At a news conference Tuesday afternoon, interim LMPD Chief Robert Schroeder chastised the release of the report.
"We want to protect the integrity of all of our investigations," Schroeder said. "This kind of leak and this kind of reporting is simply not helpful to the process. It seems irrelevant to the goal of getting justice, peace and healing for our community."
Glover claims Taylor handled his money
On Dec. 30, 2019, days before her recorded jail conversation with Glover, Taylor posted a $2,500 bond for another man charged in the same case, Darreal Forest, 34.
His attorney, Casey McCall, did not immediately respond to a question about how his client knew Taylor.
Glover, Forest and three other men were charged with trafficking and weapons offenses after police received a tip from a confidential informant that they were hiding drugs and firearms in abandoned homes adjacent to the "trap house" they allegedly operated at 2424 Elliott Ave.
Police seized five handguns and three rifles, according to evidence filed in the case.
The jail recordings show that on March 13, Glover, trying to round up cash to make bail on a new set of trafficking charges, called a girlfriend and told him Taylor had his money.
"She had the eight grand I gave her the other day, and she picked up another six," Glover said.
“Did she tell you where it was?” the caller asked him.
“She didn't have the chance to tell me nothing,” he replied. “She dead.”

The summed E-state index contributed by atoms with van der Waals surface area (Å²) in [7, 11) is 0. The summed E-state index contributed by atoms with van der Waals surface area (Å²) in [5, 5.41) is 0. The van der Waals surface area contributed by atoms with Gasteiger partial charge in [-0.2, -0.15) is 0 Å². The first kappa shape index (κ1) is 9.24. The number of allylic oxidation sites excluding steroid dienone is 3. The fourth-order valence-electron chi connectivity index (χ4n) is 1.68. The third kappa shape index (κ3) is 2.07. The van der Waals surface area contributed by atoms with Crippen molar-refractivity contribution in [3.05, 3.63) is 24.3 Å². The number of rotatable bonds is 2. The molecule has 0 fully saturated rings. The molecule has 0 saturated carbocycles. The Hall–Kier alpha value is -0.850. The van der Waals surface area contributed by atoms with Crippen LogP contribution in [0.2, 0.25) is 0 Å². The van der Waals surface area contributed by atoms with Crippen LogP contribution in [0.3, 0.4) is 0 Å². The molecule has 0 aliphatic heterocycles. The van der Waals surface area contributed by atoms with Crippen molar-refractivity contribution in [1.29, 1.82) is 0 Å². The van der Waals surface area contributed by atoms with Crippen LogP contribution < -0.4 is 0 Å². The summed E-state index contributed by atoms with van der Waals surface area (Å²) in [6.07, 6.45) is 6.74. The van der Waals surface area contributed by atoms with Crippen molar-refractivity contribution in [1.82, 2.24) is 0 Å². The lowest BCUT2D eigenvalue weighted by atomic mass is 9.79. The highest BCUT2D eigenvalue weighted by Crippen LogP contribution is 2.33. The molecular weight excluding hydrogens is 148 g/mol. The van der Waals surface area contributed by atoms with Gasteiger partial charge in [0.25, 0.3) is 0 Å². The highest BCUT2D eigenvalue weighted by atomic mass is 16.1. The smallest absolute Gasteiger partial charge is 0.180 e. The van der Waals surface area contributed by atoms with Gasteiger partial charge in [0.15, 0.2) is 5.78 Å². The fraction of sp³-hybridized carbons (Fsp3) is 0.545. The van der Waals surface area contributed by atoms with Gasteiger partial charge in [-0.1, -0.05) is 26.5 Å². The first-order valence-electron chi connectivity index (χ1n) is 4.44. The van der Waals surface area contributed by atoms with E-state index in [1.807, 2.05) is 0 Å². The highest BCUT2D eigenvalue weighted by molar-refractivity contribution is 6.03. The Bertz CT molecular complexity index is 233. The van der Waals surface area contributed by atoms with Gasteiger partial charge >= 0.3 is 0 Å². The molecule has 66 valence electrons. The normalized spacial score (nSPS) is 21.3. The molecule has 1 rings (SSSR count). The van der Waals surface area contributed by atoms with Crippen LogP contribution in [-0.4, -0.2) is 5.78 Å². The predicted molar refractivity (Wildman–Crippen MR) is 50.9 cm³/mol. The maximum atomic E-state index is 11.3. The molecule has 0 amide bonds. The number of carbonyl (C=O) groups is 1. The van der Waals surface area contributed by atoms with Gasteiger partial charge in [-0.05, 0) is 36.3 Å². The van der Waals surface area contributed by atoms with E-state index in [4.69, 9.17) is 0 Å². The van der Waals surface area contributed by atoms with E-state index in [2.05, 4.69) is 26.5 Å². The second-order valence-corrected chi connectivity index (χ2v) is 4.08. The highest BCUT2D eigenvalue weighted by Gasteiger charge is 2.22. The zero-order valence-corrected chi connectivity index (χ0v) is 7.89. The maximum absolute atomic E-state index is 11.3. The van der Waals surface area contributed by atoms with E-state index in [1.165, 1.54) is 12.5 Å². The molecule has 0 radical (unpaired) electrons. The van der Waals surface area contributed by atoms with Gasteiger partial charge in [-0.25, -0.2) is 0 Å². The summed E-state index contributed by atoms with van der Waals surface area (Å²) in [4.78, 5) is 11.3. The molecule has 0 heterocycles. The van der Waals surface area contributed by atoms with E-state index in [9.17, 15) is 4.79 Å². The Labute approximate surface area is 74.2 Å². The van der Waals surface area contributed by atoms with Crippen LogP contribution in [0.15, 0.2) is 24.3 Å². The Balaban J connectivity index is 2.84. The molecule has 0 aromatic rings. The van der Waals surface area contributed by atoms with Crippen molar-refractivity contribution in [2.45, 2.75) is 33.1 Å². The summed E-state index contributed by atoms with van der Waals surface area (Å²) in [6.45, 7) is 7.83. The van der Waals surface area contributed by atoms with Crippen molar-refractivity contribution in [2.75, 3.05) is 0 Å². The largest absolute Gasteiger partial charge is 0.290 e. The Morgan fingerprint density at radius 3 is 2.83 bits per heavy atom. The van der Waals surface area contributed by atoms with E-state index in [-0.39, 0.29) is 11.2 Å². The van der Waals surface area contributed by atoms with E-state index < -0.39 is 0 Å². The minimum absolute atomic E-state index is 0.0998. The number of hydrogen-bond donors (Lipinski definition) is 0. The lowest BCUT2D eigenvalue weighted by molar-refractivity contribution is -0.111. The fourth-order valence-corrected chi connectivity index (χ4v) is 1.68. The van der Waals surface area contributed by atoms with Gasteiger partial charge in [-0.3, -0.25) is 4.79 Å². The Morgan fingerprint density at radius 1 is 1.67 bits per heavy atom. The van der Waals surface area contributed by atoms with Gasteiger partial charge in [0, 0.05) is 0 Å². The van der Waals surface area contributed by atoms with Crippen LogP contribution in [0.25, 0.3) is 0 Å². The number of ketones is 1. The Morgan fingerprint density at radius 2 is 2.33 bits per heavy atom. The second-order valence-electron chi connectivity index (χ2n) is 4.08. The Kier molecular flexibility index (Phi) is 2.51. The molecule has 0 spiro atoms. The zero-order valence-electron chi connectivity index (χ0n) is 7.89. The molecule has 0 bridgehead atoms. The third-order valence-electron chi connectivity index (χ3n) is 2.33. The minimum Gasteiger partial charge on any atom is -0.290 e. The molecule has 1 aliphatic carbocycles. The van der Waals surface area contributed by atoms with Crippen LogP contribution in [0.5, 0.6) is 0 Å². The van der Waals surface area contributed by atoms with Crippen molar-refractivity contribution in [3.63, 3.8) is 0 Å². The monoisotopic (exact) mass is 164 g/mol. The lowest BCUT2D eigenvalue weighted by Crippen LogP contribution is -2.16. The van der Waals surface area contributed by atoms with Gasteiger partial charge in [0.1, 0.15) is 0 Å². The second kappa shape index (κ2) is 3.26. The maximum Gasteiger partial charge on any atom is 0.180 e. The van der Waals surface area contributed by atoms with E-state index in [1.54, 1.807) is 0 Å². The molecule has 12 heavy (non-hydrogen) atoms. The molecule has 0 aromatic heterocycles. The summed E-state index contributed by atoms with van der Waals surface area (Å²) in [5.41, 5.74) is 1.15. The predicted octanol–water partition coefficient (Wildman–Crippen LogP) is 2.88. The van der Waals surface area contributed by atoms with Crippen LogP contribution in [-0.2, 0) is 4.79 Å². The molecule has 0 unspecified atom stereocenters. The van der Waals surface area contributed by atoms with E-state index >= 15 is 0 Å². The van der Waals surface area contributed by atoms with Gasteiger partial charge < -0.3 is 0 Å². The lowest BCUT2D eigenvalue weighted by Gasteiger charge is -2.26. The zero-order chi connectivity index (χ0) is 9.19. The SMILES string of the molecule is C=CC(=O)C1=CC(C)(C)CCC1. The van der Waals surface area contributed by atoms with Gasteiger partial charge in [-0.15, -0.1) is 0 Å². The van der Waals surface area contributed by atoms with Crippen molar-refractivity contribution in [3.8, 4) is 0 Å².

When the caller asked Glover why he left the money with Taylor, he said, “Don’t take it wrong, but Bre been handling all my money. She has been handling (expletive) for me and … it ain’t just me."
Nothing in the recordings or other evidence obtained by The Courier Journal substantiates Glover’s claim that Taylor was handling money for him.
Sgt. Jonathan Mattingly, one of the three officers who fired shots into Taylor’s apartment, told investigators from the Public Integrity Unit, which investigates potential crimes by government employees, that police suspected Taylor may have held drugs and money for Glover.
In a different recorded phone call from the jail March 13, Demarius Bowman, who was arrested with Glover, told his sister that another woman, Alicia “Kesha” Jones, 24, had been given the group’s money.
“We put all the money on Kesha,” said Bowman, 24. “We dumped everything on her.”
Jones was holding $3,413 in cash when she was arrested earlier after the search at 2424 Elliott Ave., according to police records.
Jones, Glover and Bowman, along with three other defendants – Rayshawn Lee, 33; Anthony Taylor, 31; and Adrian Walker, 28 – are charged with complicity in trafficking in a controlled substance and running an organized crime syndicate.